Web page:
Tackling blood clots
The 1st Minsk Clinical Hospital preventing fatal consequences from blood clots via less invasive surgery, with quick recovery time
As we know, when a blood clot travels the body, it can cause blockage, which may prove fatal — especially if it enters the heart or brain. Usually, surgery is necessary, under anesthesia. However, five middle-aged female and male patients have recently undergone a new endovascular treatment, allowing them to leave after just 2-3 days.
The most common location for blood clots is the left atrial appendage, leading to arrhythmia. “Blood-thinning medicines are usually prescribed; however, these fail to take effect in some patients, and may even cause allergic reactions, or bleeding,” says the head of the angiographic cabinet of the 1st city clinical hospital, the chief freelance X-ray endovascular surgeon of the Health Committee of Minsk City Executive Committee, Pavel Chernoglaz. “In such cases, surgery has been thought of as the only option, but we don’t need to operate with a scalpel: keyhole endoscope surgery is the less invasive alternative.”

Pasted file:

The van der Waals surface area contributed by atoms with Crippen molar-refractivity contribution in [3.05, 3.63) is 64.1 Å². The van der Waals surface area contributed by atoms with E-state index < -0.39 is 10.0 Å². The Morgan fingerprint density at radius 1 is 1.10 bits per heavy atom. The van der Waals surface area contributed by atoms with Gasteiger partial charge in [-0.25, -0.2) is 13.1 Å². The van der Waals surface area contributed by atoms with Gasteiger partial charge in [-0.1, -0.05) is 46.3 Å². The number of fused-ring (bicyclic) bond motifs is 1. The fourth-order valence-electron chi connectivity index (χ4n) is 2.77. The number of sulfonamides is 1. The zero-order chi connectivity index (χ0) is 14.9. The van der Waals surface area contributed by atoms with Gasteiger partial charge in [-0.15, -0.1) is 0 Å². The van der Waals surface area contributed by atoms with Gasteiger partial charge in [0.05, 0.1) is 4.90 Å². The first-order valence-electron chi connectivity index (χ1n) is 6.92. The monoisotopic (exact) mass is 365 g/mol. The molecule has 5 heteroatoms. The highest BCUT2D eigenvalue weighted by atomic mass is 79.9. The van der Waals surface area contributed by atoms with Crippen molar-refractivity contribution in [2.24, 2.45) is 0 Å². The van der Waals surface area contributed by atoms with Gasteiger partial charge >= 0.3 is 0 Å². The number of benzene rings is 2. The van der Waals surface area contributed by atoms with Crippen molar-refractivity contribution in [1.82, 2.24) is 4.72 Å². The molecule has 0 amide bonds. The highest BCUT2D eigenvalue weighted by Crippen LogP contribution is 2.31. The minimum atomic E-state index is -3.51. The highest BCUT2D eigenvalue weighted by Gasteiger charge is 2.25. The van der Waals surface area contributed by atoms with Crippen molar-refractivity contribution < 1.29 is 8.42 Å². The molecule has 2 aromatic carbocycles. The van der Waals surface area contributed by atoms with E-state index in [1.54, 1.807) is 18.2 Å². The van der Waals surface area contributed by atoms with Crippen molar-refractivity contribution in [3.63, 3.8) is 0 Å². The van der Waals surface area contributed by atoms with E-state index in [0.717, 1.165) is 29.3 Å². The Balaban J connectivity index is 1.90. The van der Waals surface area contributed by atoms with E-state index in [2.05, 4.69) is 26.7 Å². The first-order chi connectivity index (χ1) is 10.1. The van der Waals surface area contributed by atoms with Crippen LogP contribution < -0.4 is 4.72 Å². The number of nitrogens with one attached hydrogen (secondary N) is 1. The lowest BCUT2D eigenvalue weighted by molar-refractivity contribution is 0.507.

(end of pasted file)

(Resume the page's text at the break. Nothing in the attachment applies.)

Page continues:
A small puncture can be made in the upper thigh, near the groin, allowing medical instruments to be inserted. X-ray control leads them through the femoral vein, and the vena cava, to the left atrium. Here, an ‘umbrella’, or occlude, can be positioned, opening the atrial appendage and avoiding a blood clot causing harm. Within 40-50 minutes the procedure is complete. Currently, the state pays the cost of such intervention, with each ‘umbrella’ costing about $10,000.
Previously, the technique was available only at the Cardiology Republican Scientific and Practical Centre and the Republican Clinical Medical Centre of the Administration of the Presidential Affairs. However, city hospitals will also soon be performing the new treatment; four specialists at the 1st Minsk clinical hospital are already trained in using the technology.
By Alla Martinkevich